Alveolar Fracture

July 18, 2020

Alveolar Fracture
Types of alveolar fracture. Classification of alveolar process fractures
Fracture of the maxillary alveolar bone

Our teeth are held steadily in so called alveolar sockets within the jawone. These sockets surround the roots of the teeth and a minor portion of the crown to have a steady grasp on the teeth. But what guarantees the firmness of these sockets? The human teeth have a distinct organ known as the periodontium. It comprises of the gingiva, cementum, alveolar bone and the periodontal ligament. In this article we will talk about the fracture of the alveolar bone, the same tissue system that houses the dental sockets.


It is important to understand that supporting the teeth is not the only important function of the alveolar bone. Moreover, even while giving support to the teeth, the alveolar bone takes help from the adjacent tissues in the process. To begin with, the shape and formation of the alveolar bone is entirely dependent on the development of the teeth. If a tooth is exfoliated or extracted, the alveolar bone will also diminish with time. The alveolar bone has two chief components: a cortical bone and a compact bone. Cortical is derived from the word cortex, which means a hard covering. The cortical bone covers not only the bulk of the tooth but also has perforation through which various blood vessels pass through. Compact, as the name suggests, hints at something that is spongy in nature. This part of the alveolar bone bears the forces on the teeth that are exerted due to chewing. They adapt themselves in a way that the stress on the teeth are evenly distributed. Now that we have established the importance of this organ, let us see how expensive it's fracture can be.


Alveolar bone is also known as alveolar process


The alveolar bone, which is also known as the alveolar process, forms the bulk of both the maxilla and the mandible. This might give an indication as to how severely complicated a scenario may arise, if this bone fractures. The fracture of the alveolar bone can be seen in any region of the oral cavity even though it is more common in the front region. It may or may not involve the involvement of the corresponding teeth. It can be a painful condition and might have unwanted effects on appropriate closing of the jaws.


The fracture lines that develop in an alveolar fracture might travel a significant length of the jaw bones and can involve more than two teeth at times. These fracture lines can be more clearly seen on a full mouth radiograph, known as an orthopantomogram. In more severe cases the floor of the maxillary sinus may also get involved, thereby further complicating the condition. An alveolar fracture will usually require more than one radiograph, each of which is taken at different angles.


The segment that is involved in the fracture might cause a shift in the position of the tooth or the teeth in that region. This leads to abnormal closing of the jaw, dysfunction in the muscles involved in chewing and pain in the temporomandibular joint. Moreover, if the displacement of the segment is an intense one, the gums might develop lacerations. It is often seen that in alveolar fractures the blood supply to the involved teeth is compromised. The root of the teeth may also gets chewed away by the various chemicals that are released following the inflammation due to the fracture.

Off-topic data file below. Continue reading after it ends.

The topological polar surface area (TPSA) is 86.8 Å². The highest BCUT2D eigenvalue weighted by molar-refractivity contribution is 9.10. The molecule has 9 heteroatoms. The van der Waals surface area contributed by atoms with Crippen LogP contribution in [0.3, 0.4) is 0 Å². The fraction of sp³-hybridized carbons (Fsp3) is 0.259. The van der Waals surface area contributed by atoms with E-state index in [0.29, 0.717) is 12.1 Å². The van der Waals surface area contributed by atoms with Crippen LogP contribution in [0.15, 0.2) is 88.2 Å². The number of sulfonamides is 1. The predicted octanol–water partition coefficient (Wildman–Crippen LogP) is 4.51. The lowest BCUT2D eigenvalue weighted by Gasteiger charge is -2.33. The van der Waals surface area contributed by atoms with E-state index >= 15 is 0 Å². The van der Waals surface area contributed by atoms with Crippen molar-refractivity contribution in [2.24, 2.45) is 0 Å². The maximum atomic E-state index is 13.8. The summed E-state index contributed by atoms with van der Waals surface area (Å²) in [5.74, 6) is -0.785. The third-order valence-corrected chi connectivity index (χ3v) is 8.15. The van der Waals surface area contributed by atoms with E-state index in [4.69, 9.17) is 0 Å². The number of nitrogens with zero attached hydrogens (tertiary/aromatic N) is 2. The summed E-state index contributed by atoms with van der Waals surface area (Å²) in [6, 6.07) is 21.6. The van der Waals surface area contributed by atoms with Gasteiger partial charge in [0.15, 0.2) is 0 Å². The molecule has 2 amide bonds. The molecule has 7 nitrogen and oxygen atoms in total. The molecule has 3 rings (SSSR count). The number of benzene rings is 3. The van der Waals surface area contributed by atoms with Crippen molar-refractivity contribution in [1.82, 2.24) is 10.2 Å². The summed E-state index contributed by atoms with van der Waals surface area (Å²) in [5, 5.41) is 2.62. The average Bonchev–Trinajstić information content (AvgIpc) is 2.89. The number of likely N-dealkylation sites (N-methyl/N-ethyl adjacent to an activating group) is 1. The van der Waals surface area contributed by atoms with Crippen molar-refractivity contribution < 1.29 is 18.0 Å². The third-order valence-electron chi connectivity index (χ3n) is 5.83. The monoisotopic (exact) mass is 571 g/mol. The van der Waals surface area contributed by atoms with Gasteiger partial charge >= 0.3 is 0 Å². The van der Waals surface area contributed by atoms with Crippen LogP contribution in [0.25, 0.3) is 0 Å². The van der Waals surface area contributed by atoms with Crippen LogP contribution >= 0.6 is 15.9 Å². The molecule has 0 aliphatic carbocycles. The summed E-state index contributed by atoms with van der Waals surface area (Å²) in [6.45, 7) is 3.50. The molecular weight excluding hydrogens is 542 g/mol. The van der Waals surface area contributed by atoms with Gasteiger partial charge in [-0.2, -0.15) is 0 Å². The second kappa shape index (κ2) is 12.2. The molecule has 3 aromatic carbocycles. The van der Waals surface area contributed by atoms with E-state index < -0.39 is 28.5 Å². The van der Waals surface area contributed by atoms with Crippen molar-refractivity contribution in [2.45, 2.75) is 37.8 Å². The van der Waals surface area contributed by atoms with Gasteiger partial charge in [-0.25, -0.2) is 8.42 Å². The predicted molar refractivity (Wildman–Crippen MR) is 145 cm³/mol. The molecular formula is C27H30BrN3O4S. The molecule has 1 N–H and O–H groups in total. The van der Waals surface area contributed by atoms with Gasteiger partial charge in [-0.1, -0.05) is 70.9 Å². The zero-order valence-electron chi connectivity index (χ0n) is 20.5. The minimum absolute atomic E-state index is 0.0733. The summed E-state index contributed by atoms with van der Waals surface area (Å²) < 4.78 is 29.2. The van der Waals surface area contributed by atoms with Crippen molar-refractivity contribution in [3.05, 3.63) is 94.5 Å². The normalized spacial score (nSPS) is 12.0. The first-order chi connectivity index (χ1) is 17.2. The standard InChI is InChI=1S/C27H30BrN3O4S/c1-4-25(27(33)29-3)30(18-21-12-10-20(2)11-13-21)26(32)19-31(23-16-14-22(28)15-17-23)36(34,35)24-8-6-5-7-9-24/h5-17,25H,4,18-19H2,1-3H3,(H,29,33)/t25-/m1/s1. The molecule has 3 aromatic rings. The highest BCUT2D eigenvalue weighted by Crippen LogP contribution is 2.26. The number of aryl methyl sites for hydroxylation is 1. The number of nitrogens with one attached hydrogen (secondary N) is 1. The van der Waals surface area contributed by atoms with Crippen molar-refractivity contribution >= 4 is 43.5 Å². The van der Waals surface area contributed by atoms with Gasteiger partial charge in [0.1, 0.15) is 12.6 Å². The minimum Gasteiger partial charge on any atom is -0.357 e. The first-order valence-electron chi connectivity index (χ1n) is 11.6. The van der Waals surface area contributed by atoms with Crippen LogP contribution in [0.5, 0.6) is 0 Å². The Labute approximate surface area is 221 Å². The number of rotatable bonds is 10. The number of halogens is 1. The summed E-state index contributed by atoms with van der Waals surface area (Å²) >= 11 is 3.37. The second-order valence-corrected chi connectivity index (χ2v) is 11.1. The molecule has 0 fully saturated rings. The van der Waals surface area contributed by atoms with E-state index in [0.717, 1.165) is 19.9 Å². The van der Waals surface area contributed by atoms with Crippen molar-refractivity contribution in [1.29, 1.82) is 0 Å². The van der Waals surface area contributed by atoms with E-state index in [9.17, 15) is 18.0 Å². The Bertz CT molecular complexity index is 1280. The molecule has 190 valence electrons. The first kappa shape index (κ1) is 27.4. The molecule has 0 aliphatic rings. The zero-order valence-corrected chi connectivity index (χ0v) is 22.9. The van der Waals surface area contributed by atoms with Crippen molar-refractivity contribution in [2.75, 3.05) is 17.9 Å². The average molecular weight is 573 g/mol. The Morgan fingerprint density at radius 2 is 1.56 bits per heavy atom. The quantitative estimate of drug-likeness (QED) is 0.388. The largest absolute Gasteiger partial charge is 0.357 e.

Treatment of fractured alveolar bone


Treatment of the alveolar bone fracture consists of repositioning the displaced segment. This repositioning can be done almost like solving a jigsaw puzzle. Once the segment finds its fit, the dental surgeon will stabilize it through some wiring techniques. Following this, depending on the extent of the fracture, the area is immobilized for a significant time period. In the process, the teeth are also splinted together. The immobilization period maybe as short as 4 weeks and as long as 5 years. Gingival lacerations may be sutured if needed. Teeth that have lost their vitality might need an endodontic therapy which involves cleaning and disinfecting of the root canal followed by its complete restoration.


Alveolar fractures might be even more complicated in children. Apart from it being a painful condition for the children, the fractured segment might also affect the tooth bud of the permanent successor and hinder its development. In such a case, the fractured segment is repositioned under general anaesthesia. Moreover, the permanent tooth bud which is in the line of fracture needs to be evaluated at regular time intervals by the dentist through means of radiograph until the tooth erupts.


Alveolar fractures affect the entire morphology of the face. It is a condition that needs an expert dental surgeon who can not only reposition the bone but also assure a flowing symmetry of the face, the smile and the functionality of the oral cavity.


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